The garrison of the place went from St. Augustine, at midnight on the tenth, for Smyrna, where are said to be about eight hundred troops, a battery, the steamer Carolina, and a considerable quantity of arms and ammunition.
It is very positively stated that the Governor has ordered the abandonment of East-Florida, and proposes to make a stand near Apalachicola.
Mr. Dennis, of the Coast Survey, who accompanied me, rendered me much valuable aid.
I have the honor to be, very respectfully, C. R. P. Rodgers,
Commander. Flag-Officer S. F. Du Pont, Commanding South-Atlantic Blockading Squadron.
The Surrender of St. Augustine to the Federals. (Wilmington journal. Wilmington, N.C., April 03, 1862) We conversed with a gentleman yesterday who passed the Federal pickets at St Augustine, going in and coming out, unobserved. He gives us the following information:
The Yankees, leaving their gunboat outside the bar, approached the city is a barge, about 40 in number, with a flag of truce and American ensign flying. The surrender of the city and the keys of the fort were demanded, with the notice that in the event of refusal the vessels outside would proceed to shell them. The City Council was immediately convened, and, after deliberation, the keys were delivered to the Federal officer in command of the barge.
The collector of the port, Mr. P. Arnou, was arrested and kept on board the Wabash, four days, when, giving up the Custom House books and papers, and enclosing where the apparatus of the St. Augustine lighthouse and the Cape Canaveral were concealed, he was released.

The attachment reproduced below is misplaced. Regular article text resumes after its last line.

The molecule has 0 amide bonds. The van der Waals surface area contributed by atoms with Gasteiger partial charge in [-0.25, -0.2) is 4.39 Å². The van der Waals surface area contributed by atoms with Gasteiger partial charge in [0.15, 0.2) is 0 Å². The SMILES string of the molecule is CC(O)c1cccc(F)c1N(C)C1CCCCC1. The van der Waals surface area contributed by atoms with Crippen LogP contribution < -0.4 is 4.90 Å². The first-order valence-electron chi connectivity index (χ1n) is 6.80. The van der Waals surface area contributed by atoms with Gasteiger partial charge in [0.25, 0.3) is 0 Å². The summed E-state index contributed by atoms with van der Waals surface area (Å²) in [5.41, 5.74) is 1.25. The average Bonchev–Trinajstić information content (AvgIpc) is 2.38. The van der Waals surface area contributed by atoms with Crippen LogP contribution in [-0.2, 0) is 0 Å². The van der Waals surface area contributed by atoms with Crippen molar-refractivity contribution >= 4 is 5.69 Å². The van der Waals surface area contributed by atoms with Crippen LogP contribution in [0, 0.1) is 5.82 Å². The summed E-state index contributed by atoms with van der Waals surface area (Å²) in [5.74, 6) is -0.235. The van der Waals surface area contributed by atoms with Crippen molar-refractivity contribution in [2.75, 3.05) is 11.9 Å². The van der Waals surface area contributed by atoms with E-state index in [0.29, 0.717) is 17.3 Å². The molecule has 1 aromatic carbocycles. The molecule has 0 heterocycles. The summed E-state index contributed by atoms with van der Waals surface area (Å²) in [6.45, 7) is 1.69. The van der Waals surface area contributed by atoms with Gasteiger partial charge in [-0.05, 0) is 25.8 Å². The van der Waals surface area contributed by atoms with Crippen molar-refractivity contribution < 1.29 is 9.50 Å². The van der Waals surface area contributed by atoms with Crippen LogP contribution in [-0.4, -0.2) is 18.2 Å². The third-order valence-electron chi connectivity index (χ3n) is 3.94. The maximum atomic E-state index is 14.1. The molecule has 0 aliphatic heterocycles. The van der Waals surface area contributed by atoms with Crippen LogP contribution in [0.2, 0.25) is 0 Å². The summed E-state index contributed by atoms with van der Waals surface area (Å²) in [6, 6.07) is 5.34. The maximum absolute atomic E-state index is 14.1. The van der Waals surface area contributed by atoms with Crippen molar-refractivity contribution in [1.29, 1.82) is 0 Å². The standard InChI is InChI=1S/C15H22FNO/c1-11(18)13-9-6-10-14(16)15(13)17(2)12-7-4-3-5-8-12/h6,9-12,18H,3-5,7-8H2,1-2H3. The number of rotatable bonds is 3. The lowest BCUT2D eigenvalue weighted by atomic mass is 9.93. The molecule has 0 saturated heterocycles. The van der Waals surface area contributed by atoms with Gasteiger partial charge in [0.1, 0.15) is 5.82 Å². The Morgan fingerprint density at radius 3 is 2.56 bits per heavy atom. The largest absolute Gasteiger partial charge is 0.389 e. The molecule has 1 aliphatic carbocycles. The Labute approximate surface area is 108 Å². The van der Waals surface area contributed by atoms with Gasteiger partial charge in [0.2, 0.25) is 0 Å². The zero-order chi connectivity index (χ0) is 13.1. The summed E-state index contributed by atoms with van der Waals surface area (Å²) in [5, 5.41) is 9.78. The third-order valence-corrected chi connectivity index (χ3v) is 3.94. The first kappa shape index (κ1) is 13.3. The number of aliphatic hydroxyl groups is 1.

John Capo, a pilot of St. Augustine, was pressed into the Federal service, on information given them of his vocation and whereabouts, by the traitors, who seem to be by no means few in the Ancient City. He was used to bring in one of their gunboat, which now lies in the stream opposite the city. She mounts two guns on each side and a pivot gun making five in all.
No country resident is allowed to leave the city to return to his place without a pass, which was granted upon his taking an oath that should he leave his place, he will take up St. Augustine as his home ; and no citizen is allowed to leave without swearing that he will return.
On Monday last the Catholic Priest and the Episcopal Minister were notified that unless they desisted from praying for Jeff. Davis and the Southern Confederacy, they should be sent to Fort LaFayette.
Some of the ladies who appeared on the streets wore miniature Confederate flags in their bosoms. One of them confronted a Federal officer, telling him that though there were no men left in the town who had the spirit or manliness to defy them, there were women who would.
The Federals appeared to know all the movements of our people about St. A. previous to their arrival. And with the information given by traitors, they knew of the two companies having left that place but a short time before for New Smyrna, also where a small schooner that had run the blockade was concealed and where the sails could be found.
The Yankees are in full possession of the St. John's river, their gunboats having gone up as far as Palatka. The steamer Darlington is used by them as a transport. There were about 2 500 Federals at Jacksonville. They are tearing up the Jacksonville Railroad, and are using the iron rail in the erection of defenses of the town against attack. Savannah Republican, 26th. inst.